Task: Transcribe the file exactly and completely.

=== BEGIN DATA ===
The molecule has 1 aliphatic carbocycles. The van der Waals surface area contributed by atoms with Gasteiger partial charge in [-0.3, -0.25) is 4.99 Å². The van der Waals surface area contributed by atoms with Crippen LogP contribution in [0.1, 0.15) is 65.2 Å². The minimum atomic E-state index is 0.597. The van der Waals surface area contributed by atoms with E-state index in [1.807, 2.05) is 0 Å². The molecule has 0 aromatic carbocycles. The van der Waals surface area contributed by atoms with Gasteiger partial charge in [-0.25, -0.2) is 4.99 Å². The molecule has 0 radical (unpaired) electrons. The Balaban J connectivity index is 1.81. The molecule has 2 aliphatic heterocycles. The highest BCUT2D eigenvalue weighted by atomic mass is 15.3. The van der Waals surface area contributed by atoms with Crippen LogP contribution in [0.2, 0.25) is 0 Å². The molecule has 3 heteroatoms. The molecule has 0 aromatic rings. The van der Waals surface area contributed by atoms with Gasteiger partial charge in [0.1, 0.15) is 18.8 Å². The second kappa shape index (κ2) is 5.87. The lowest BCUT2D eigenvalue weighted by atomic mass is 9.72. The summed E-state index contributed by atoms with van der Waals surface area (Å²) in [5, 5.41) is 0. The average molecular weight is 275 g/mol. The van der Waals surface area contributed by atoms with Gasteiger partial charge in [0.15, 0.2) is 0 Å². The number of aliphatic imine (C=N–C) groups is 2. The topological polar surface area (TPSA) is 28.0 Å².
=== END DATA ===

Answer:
The molecule has 1 aliphatic carbocycles. The van der Waals surface area contributed by atoms with Gasteiger partial charge in [-0.3, -0.25) is 4.99 Å². The van der Waals surface area contributed by atoms with Crippen LogP contribution in [0.1, 0.15) is 65.2 Å². The minimum atomic E-state index is 0.597. The van der Waals surface area contributed by atoms with E-state index in [1.807, 2.05) is 0 Å². The molecule has 0 aromatic carbocycles. The van der Waals surface area contributed by atoms with Gasteiger partial charge in [-0.25, -0.2) is 4.99 Å². The molecule has 0 radical (unpaired) electrons. The Balaban J connectivity index is 1.81. The molecule has 2 aliphatic heterocycles. The highest BCUT2D eigenvalue weighted by atomic mass is 15.3. The van der Waals surface area contributed by atoms with Crippen LogP contribution in [0.2, 0.25) is 0 Å². The molecule has 3 heteroatoms. The molecule has 0 aromatic rings. The van der Waals surface area contributed by atoms with Gasteiger partial charge in [0.1, 0.15) is 18.8 Å². The second kappa shape index (κ2) is 5.87. The lowest BCUT2D eigenvalue weighted by atomic mass is 9.72. The summed E-state index contributed by atoms with van der Waals surface area (Å²) in [5, 5.41) is 0. The average molecular weight is 275 g/mol. The van der Waals surface area contributed by atoms with Gasteiger partial charge in [0.15, 0.2) is 0 Å². The number of aliphatic imine (C=N–C) groups is 2. The topological polar surface area (TPSA) is 28.0 Å².